It’s something you have to develop and maintain. If it extracts data, you have to worry about its security. If your platform vendor releases an update, your customizations can suddenly break (or find themselves unsupported).

Yet, customizations are also what can make a community unique.

Our work helping develop and design the BecomeAnEx community involved customizations. They weren’t easy but made the community unique and invaluable for members.

Some rules here.

  • Only use customizations when it is an absolute, critical, deal-breaker for the success of your community., for example, has customizations which allow members to share their before/after photos. What is the one (or maybe two) completely game-changing customizations for your audience?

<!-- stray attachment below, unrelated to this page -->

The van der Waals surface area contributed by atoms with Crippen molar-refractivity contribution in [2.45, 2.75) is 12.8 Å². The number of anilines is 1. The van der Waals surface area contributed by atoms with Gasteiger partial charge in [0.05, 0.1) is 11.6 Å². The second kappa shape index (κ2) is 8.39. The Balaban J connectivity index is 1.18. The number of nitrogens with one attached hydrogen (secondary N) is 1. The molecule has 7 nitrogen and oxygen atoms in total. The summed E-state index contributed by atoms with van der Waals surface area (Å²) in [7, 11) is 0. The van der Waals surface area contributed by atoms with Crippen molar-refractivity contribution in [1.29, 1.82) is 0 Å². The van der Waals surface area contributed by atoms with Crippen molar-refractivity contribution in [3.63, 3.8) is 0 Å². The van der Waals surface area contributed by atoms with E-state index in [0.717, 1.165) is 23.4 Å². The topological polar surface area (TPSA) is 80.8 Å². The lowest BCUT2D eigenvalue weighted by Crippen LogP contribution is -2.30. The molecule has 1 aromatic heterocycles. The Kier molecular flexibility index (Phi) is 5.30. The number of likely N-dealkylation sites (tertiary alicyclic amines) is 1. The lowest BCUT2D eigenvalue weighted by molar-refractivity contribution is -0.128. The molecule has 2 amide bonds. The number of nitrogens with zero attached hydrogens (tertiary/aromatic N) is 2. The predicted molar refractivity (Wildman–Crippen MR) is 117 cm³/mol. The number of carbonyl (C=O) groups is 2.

• Show precisely how it looks (literally, sketch out every screen). Before you begin developing anything you should have the idea fully formed and tested with the audience.
  • Describe precisely how it works (write every action which takes place – even those behind the scenes). Where is the data entered, how does the event-tracking work, where does the data go, etc? What happens when members delete their profiles? Update their names? Or things change?
  • Budget as much for maintenance as development. Treat customizations like mini nuclear reactors. Building them is one thing, but maintaining them in a state of constant updates/flux will cost equally as much. Assume they will take a lot more time and resources than you’re first quoted.